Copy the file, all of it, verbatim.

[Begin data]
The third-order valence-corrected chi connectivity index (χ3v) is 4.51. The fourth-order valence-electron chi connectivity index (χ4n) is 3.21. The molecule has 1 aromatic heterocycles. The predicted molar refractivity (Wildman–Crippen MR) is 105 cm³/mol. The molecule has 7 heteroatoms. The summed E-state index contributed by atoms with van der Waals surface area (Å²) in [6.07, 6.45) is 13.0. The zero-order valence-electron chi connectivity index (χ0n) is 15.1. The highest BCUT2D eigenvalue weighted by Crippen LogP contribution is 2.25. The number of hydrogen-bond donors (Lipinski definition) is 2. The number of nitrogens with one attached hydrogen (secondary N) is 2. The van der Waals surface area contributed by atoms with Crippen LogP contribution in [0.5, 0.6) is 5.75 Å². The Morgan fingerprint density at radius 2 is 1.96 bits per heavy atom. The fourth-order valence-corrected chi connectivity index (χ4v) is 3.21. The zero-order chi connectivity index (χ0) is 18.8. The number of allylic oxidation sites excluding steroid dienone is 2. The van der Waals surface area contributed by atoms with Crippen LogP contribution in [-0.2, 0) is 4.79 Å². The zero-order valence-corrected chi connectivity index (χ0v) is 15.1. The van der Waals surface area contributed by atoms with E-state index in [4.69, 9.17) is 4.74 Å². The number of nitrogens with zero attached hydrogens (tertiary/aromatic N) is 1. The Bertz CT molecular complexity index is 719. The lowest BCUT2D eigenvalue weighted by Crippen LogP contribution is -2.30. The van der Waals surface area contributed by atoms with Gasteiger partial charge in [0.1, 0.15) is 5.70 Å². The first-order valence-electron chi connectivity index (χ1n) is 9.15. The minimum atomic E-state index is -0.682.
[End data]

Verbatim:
The third-order valence-corrected chi connectivity index (χ3v) is 4.51. The fourth-order valence-electron chi connectivity index (χ4n) is 3.21. The molecule has 1 aromatic heterocycles. The predicted molar refractivity (Wildman–Crippen MR) is 105 cm³/mol. The molecule has 7 heteroatoms. The summed E-state index contributed by atoms with van der Waals surface area (Å²) in [6.07, 6.45) is 13.0. The zero-order valence-electron chi connectivity index (χ0n) is 15.1. The highest BCUT2D eigenvalue weighted by Crippen LogP contribution is 2.25. The number of hydrogen-bond donors (Lipinski definition) is 2. The number of nitrogens with one attached hydrogen (secondary N) is 2. The van der Waals surface area contributed by atoms with Crippen LogP contribution in [0.5, 0.6) is 5.75 Å². The Morgan fingerprint density at radius 2 is 1.96 bits per heavy atom. The fourth-order valence-corrected chi connectivity index (χ4v) is 3.21. The zero-order chi connectivity index (χ0) is 18.8. The number of allylic oxidation sites excluding steroid dienone is 2. The van der Waals surface area contributed by atoms with Crippen LogP contribution in [-0.2, 0) is 4.79 Å². The zero-order valence-corrected chi connectivity index (χ0v) is 15.1. The van der Waals surface area contributed by atoms with E-state index in [4.69, 9.17) is 4.74 Å². The number of nitrogens with zero attached hydrogens (tertiary/aromatic N) is 1. The Bertz CT molecular complexity index is 719. The lowest BCUT2D eigenvalue weighted by Crippen LogP contribution is -2.30. The van der Waals surface area contributed by atoms with Gasteiger partial charge in [0.1, 0.15) is 5.70 Å². The first-order valence-electron chi connectivity index (χ1n) is 9.15. The minimum atomic E-state index is -0.682.